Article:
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Self-Guided Family Play and Exploration: Composting

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Course description

Composting transforms food scraps and decaying plant material into nutritious plant food. Explore the amazing changes that happen in a compost bin, and make your own “compost stew,” with these activity suggestions from our early childhood team.

A plastic bottle, grass and flower cuttings and a pot of dirt are on a cutting board.

What Is Compost?

In nature, tiny organisms like insects, snails, earthworms, millipedes, fungi, and bacteria break down fallen leaves and old vegetation into nutrients that trees and other plants need to survive. These organisms are nature’s recyclers – they take decaying materials and turn them into life-sustaining elements such as carbon, nitrogen, and phosphorus. The nutrients are absorbed by plants to grow new leaves, add new branches, and multiply. The cycle is then repeated, keeping the entire ecosystem healthy and thriving.

You can enlist the help of these same organisms to feed the plants in your care, as well! You can recycle leaves and other plant-based materials, like kitchen scraps, at home by setting up a compost bin. The result – compost, also called humus – will help your flowers, vegetables, or other plants in your garden or containers grow tall and strong!

You will need four main ingredients to create compost:

  • Organisms that will break down the food scraps and decaying materials – these can be bacteria and other microorganisms that live in garden soil or in existing compost, or worms such as the red wigglers you can find in any fishing supply store;
  • Organic materials, preferably an equal mix of “brown” things, such as dried leaves, shredded newspapers, or brown paper bags, and “green” things such as grass clippings and fruit and vegetable scraps;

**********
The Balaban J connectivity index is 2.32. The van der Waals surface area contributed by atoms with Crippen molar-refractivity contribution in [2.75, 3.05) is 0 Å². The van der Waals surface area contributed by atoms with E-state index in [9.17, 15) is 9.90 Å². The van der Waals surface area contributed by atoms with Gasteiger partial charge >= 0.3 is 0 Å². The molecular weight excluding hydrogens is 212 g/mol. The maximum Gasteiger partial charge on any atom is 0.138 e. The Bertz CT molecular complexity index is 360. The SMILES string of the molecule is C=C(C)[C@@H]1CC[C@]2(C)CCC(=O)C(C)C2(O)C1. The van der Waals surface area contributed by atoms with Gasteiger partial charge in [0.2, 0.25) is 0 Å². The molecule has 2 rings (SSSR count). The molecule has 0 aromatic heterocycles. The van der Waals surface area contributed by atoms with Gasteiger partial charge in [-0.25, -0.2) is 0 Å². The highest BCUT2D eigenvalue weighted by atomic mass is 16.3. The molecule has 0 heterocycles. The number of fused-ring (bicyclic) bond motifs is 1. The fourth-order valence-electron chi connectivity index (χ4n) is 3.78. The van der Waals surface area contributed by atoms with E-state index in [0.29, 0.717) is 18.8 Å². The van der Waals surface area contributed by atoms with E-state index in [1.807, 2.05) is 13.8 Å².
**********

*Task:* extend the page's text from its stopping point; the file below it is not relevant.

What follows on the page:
• Water;
  • Air.

You can mix these simple ingredients in a variety of containers, from a simple plastic bottle or indoor worm bin to an open-air bin. Check up on your compost bin weekly to see the bacteria or worms at work, and wonder together at the crucial role that even the tiniest organisms play in earth’s community of life!


Compost Stew: An A to Z Recipe for the Earth, by Mary McKenna Siddals and illustrated by Ashley Wolff.
What do you need in order to brew a large pot of compost? From apple cores to zinnia heads, gets lots of ideas for ingredients that will make Mother Nature say, “Delicious… compost stew!”

The cover of the book, Compost Stew.

Diary of a Worm, by Doreen Cronin and illustrated by Harry Bliss.
Some of the things that a young worm needs to learn are familiar to us, such as manners and playing with friends, but others are less so, including digging tunnels and not interrupting parents while they’re eating the newspaper.

The cover of the book, Diary of a worm.


Take a handheld mirror with you on a short walk outside, and place it close to the ground in various locations (in a grassy lawn, on a sidewalk, under a flower, near a tree trunk, etc.) to experience how an earthworm might see the world. Which location seems safest, and which seems scariest, from the worm’s perspective?

Back inside, use cloth, felt, markers, or other materials you have on hand to tell your own worm story. The possibilities for imaginative play are limitless, but here are two examples to get you started!

All the materials you need to make a worm sock puppet.


Grab a basket or a bucket and search for materials to make your own compost! Look for plant materials such as dried leaves, grass clippings, twigs, or mulch in your neighborhood or backyard, and for fruit and vegetable peels, paper towel rolls, or discarded newspapers in your home. Chop or tear everything into small pieces, layer or mix them in a see-through container such as a two-liter plastic bottle (don’t forget to add a few handfuls of soil and some water) and, just like that, your compost stew is brewing!

Fruits, veggies, grass clipping and soil can all be composted in a plastic soda bottle.

For Older Siblings

Explore the life and legacy of George Washington Carver, an American scientist who was born into slavery but went on to develop a world-renowned agricultural research center at Tuskegee Institute in Alabama and taught generations of students and farmers how to improve their soils. The picture book, In the Garden with Dr. Carver, by Susan Grigsby and illustrated by Nicole Tadgell, takes readers through a fictionalized visit by George Washington Carver to a rural farming community and describes several soil improvement techniques, including composting, advocated by Carver. Check out this and other children’s and young adult books on George Washington Carver at your local library!

An outdoor compost bin is filled with grass clippings.

Self-Guided Family Play and Exploration: Composting